Lives in the Yiddish Theater, re-enacted

  • by Philip Campbell
  • Tuesday June 17, 2008
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Like ritual visits with beloved family elders, Michael Tilson Thomas appears to be establishing a new tradition with friends and fans in Northern California. Every few years, he is dusting off the family album and presenting an evolving tribute to his grandparents, Yiddish-American culture and the immigrant experience of the early 20th century.

It is called The Thomashefskys: Music and Memories of a Life in the Yiddish Theater, and, if the new edition presented last week at Davies Hall was not radically different from the one first seen in 2005, there was enough "entertainment, education and elevation" to justify regular revivals of the show.

MTT has led a charmed life himself. Tremendous career achievements and prestigious posts have marked the road from the San Fernando Valley to the podium of the San Francisco Symphony. He shows no signs of slowing down, but it is endearing to witness his devotion to the past that made him as he assumes the role of historian and musical curator for a previous generation.

Boris and, especially, Bessie Thomashefsky remain the rightful central characters of MTT�s delightful show-and-tell, but a whole faded world receding dangerously close to the edge of memory is brought back to vibrant life with all the glamour, humor and human drama intact.

Of course, the maestro does go on a bit (three hours with intermission), but he is such a charming raconteur, working with such fabulous material, that we endure the redundancies and more modestly amusing anecdotes with patience and affection. He probably felt the same way when grandmother Bessie was recounting her memoirs first-hand.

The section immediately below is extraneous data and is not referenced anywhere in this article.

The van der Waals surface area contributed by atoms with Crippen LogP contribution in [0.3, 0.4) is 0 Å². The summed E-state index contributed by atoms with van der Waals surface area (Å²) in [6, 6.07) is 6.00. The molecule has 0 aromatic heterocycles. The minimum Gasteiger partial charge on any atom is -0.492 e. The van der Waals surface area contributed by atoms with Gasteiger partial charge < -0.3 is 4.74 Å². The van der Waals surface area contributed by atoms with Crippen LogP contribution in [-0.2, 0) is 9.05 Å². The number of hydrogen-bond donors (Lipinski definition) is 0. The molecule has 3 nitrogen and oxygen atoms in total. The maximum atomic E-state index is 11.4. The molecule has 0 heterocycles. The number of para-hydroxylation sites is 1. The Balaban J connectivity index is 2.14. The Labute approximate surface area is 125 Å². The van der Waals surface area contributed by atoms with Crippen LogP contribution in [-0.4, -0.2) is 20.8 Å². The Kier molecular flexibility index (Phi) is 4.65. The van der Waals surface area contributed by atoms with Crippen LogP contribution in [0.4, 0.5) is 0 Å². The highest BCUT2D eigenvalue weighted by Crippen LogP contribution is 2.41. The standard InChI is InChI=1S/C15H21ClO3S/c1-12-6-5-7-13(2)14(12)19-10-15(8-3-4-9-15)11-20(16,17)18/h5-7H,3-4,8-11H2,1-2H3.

The stage really ignites with energy and show-biz flair whenever the leader strikes up the band, and MTT got a large, mostly mature and enthusiastic Saturday-night crowd clapping along un-self-consciously right from the very first strains of the overture.

Those wailing Klezmer clarinets, pulsing beat and happy ragtime tunes are the lifeblood of the era and culture that rocketed Bessie and Boris Thomashefsky all the way from obscurity in the Ukraine to the starry skies above old New York.

As the older Boris, Neal Benari exudes the dark charisma his character must have shown the world (and not a few femmes) in his day. He doesn�t get to sing a lot or even talk too much, but Boris was gone before MTT was even born, so the scripted memories are, understandably, spottier and more detached.

Judy Blazer as Bessie is truly another story. She is obviously the main reason for the whole big valentine in the first place, and little bundle-of-energy Blazer made sure our eyes never strayed too far from wherever she was onstage. The sound design of the show by Hal Nishon Soogian was remarkably subtle and well-balanced throughout, but I doubt whether La Blazer really needed the help.

Co-stars Eugene Brancoveanu (young Boris and miscellaneous characters) and Ronit Widmann-Levy (all the other divas of the day) appeared perfectly capable of going without microphones, too.

The placement of the orchestra at the back of the shallow stage probably necessitated amplification. Other theatrical venues could learn from the way it was handled here.

The performances themselves were simply gold, I mean gold, darling �" without exception. Brancoveanu especially shone in the more serious operetta selections, and he displayed a boyish charm that belied his sturdy build and intense tenor voice.

MTT got a solo turn himself in the literally show-stopping number "Who Do You Suppose Married My Sister? Of Course, It's Thomashefsky!" And the grandson proved he didn�t fall too far from the tree with a very tuneful voice and a credible buck-and-wing.

These gemlike moments were the essence of the concert cum slideshow dash personal reminiscence and, ultimately, it remains the passion and love of MTT that makes it all so entertaining and, yes, elevating as well.

After this revival, I will stop hoping for a discernible directorial hand to make things tidier and more cohesive. Patricia Birch really just directed traffic and kept the cast from knocking over furniture. Hers was a fairly thankless task. MTT takes sole responsibility for the script, and, as he says of his grandmother�s endlessly fascinating tales, the story changes a little with every telling.

The Thomashefskys has not changed much, but it still manages to evoke an important time in America, when optimism, chutzpah and the need to share love were enough to sustain a people and a culture. If the show stays a little sloppy, it only reflects the era itself. The Thomashefskys packs enough punch to make another edition worthwhile.

So, nu? See you at Davies in a couple of years?